“Provides PCI-X or PCI-e expansion slots for c-Class blade server in an adjacent enclosure bay.

  • Each PCI Expansion Blade can hold one or two PCI-X cards( 3.3V or universal) ; or one or two PCI-e cards(x1, x4, or x8)
  • Installed PCI-X cards must use less than 25 watts per card. Installed PCIe cards must use less than 75 watts per PCIe slot, or a single PCIe card can use up to 150 watts, with a special power connector enabled on the PCI Expansion blade.
  • Supports typical third-party (non-HP) PCI cards, such as SSL or XML accelerator cards, VOIP cards, special purpose telecommunications cards, and some graphic acceleration cards.”

This is interesting – a couple of PCI-e quad-NICs in one of an expansion unit and my NIC requirements are set. Or perhaps a couple of PCI-e USB add-in cards. Or a high-end PCI-X or PCI-e video card. Ok that gets troublesome when you need a lot of them – you can wind up with one blade and a chassis full of expansion slits containing video cards – the cost might not be worth it.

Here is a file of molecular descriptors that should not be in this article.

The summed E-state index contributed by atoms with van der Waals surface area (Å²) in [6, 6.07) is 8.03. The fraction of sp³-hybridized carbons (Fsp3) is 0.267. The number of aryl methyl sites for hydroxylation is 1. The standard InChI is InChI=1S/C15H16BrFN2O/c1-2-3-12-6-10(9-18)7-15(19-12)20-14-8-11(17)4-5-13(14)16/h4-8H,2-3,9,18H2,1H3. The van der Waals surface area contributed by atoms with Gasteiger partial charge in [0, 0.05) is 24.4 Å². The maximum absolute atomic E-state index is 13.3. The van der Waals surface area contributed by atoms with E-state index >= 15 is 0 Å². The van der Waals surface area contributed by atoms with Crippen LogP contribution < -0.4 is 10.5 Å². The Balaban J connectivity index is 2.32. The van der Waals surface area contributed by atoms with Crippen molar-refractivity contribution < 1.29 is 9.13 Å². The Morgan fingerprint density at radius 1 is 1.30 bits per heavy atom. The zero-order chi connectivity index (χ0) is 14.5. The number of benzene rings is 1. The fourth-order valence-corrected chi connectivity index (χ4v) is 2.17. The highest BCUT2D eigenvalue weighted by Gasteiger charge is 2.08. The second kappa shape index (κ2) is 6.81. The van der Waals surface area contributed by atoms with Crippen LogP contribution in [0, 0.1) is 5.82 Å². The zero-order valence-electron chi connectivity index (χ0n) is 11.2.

In any case, this dramatically changes my view on scaling up or out. Right now, I still stand for scaling up because blades don’t work in my enviornment – I have heat problems. I have space problems too, which blades could solve, but not with my heat problems. I prefer to buy larger-sized servers with lots of expandability (DL300 and 500 series, PowerEdge 2000 and 6000 series, etc.) and add in NICs as needed rather than buy blades or 1U boxes because I can do more with these larger-sized machines even though they take up more room. I fully expect that to change in the future – at some point I see myself stopping with the scaling up and starting with the scaling out – only I expect the “out” part of that will involve a lot less real estate and more options than currently available.